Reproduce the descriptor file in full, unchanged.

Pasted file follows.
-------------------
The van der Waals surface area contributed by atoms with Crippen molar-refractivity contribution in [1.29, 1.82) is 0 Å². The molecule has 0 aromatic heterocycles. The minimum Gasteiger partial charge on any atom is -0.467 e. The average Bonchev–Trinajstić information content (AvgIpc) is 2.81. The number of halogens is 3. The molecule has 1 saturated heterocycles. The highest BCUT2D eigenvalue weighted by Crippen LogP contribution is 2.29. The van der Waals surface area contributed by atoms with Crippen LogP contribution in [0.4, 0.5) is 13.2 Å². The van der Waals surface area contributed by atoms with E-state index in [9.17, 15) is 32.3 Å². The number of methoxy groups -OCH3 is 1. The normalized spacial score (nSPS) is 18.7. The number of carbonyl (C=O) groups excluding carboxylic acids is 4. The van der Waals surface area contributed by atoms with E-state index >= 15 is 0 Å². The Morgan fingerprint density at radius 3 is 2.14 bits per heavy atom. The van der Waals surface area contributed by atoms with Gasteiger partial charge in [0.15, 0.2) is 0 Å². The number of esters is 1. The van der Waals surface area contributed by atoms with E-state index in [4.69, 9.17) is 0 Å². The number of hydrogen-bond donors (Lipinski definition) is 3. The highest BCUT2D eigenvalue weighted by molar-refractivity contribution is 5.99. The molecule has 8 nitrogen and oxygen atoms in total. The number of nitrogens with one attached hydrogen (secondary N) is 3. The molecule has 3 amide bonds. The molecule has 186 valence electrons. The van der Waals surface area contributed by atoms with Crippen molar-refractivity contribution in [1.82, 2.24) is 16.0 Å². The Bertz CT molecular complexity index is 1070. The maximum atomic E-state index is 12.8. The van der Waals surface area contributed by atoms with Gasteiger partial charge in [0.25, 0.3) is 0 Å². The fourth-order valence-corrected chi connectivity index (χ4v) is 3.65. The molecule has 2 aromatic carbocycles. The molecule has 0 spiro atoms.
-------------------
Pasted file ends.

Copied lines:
The van der Waals surface area contributed by atoms with Crippen molar-refractivity contribution in [1.29, 1.82) is 0 Å². The molecule has 0 aromatic heterocycles. The minimum Gasteiger partial charge on any atom is -0.467 e. The average Bonchev–Trinajstić information content (AvgIpc) is 2.81. The number of halogens is 3. The molecule has 1 saturated heterocycles. The highest BCUT2D eigenvalue weighted by Crippen LogP contribution is 2.29. The van der Waals surface area contributed by atoms with Crippen LogP contribution in [0.4, 0.5) is 13.2 Å². The van der Waals surface area contributed by atoms with E-state index in [9.17, 15) is 32.3 Å². The number of methoxy groups -OCH3 is 1. The normalized spacial score (nSPS) is 18.7. The number of carbonyl (C=O) groups excluding carboxylic acids is 4. The van der Waals surface area contributed by atoms with E-state index >= 15 is 0 Å². The Morgan fingerprint density at radius 3 is 2.14 bits per heavy atom. The van der Waals surface area contributed by atoms with Gasteiger partial charge in [0.15, 0.2) is 0 Å². The number of esters is 1. The van der Waals surface area contributed by atoms with E-state index in [4.69, 9.17) is 0 Å². The number of hydrogen-bond donors (Lipinski definition) is 3. The highest BCUT2D eigenvalue weighted by molar-refractivity contribution is 5.99. The molecule has 8 nitrogen and oxygen atoms in total. The number of nitrogens with one attached hydrogen (secondary N) is 3. The molecule has 3 amide bonds. The molecule has 186 valence electrons. The van der Waals surface area contributed by atoms with Crippen molar-refractivity contribution in [1.82, 2.24) is 16.0 Å². The Bertz CT molecular complexity index is 1070. The maximum atomic E-state index is 12.8. The van der Waals surface area contributed by atoms with Gasteiger partial charge in [0.25, 0.3) is 0 Å². The fourth-order valence-corrected chi connectivity index (χ4v) is 3.65. The molecule has 2 aromatic carbocycles. The molecule has 0 spiro atoms.